Facts about Solyndra Bankruptcy Case

Solyndra Inc. is back in the news and is now a hot political issue in the presidential election, sharply dividing Democrats and Republicans on the issue of wasteful spending, energy policy and the direction of economic policy. To understand this political debate and its implications for US energy policy, it is important to know the basic facts about Solyndra’s case.


Brief history of Solyndra Inc.

Solyndra Inc. was founded in Silicon Valley in 2004, producing specialized cylindrical solar panels for commercial rooftops. The company came up with an innovative technology of building solar panels without polysilicon. The idea behind this innovation was that due to exorbitant polysilicon prices, solar panels that were built without it would have a major advantage in the market. The other projected benefit of these solar panels was that they were supposed to be cheaper to install than their competitors.

Since the company seemed to have a promising future, in 2005 it was invited to apply for a government-guaranteed loan under the Energy Policy Act that was enacted that same year. This law was backed by bipartisan support under the the Bush administration and was designed to support innovative renewable energy technologies. In 2008, the Department of Energy started reviewing Solyndra’s application and in March 2009, Energy Secretary Steven Chu announced a $535 million conditional loan guarantee to Solyndra Inc. The loan was formally announced in September 2009, and was funded with stimulus money; the problem was that by that point Solyndra was already in deep financial trouble that eventually lead down the road to Solyndra’s bankruptcy.

Why Solyndra went bankrupt

There was a number of factors that converged together causing Solyndra’s collapse. The reality is that none of these factors could have been foreseen or prevented given the nature of the company’s product.  The first factor was that in February of 2008 the price of polysilicon began to fall sharply, taking away Solyndra’s solar panels’ advantage in the market place.


The second factor was a dramatic collapse in the price of solar panels that took place in 2011 and can in large part be attributed to the fact the Chinese solar panel manufacturers started to squeeze out American solar panel manufacturers like Solyndra out of the market. The company’s solar panels were relatively expensive from the start, but cheap solar panels from China made Solyndra’s prices super uncompetitive, and Solyndra did not have enough large commercial clients to create the necessary economies of scale.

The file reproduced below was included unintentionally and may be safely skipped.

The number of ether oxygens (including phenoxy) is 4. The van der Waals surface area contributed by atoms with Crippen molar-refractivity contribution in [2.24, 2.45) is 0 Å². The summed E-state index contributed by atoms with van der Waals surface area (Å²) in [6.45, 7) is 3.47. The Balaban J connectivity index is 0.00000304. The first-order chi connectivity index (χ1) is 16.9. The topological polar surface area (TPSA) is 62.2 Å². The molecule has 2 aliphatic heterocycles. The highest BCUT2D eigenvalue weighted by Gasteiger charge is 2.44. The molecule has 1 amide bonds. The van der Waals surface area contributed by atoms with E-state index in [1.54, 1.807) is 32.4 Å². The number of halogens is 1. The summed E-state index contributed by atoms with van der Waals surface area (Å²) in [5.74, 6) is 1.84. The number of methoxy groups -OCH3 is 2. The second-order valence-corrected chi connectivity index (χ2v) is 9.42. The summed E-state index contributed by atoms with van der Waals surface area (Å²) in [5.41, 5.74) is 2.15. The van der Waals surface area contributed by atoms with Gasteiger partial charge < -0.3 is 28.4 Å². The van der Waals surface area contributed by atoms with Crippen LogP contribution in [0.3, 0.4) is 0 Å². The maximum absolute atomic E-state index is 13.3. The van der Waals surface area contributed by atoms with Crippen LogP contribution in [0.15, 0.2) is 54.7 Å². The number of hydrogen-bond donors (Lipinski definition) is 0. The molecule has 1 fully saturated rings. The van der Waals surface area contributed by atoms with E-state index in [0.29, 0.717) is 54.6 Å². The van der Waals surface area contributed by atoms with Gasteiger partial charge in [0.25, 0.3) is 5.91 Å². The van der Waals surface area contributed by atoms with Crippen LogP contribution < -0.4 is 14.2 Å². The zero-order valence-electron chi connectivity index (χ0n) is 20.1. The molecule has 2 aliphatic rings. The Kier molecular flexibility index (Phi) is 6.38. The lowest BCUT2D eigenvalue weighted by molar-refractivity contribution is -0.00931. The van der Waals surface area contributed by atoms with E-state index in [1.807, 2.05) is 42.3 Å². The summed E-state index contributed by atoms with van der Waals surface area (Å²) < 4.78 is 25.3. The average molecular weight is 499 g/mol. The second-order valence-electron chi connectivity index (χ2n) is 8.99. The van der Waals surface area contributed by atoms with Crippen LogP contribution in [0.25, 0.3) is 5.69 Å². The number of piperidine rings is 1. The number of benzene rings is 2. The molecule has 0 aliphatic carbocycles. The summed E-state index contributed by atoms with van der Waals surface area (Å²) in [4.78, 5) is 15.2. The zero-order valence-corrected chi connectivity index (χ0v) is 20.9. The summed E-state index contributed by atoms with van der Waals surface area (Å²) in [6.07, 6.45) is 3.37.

Another contributing factor was that natural gas prices also fell during the same time frame, which made investments into a comparatively more risky and expensive solar industry a lot less attractive. This in turn contributed to the fact that the firms’ executives failed to raise required additional capital that would have kept the company afloat. Solyndra filed for bankruptcy in September of 2011, was forced to shut down its Fremont factory and fired around 1,100 workers.

Grounds for a Congressional investigation and subsequent scandal

image of Obama visiting Solyndra before bankruptcy A Republican Congressional committee has been investigating the loan allocated to Solyndra Inc. since 2010. Internal administration emails that have been released show the the White House was warned on numerous occasions and from numerous trusted sourced in the venture capital world the Solyndra is in trouble and will likely go under. Despite these warnings, the administration pressed on with the loan and internal administration emails reveal that the Energy Department asked Solyndra to delay layoffs until after 2010 midterm elections.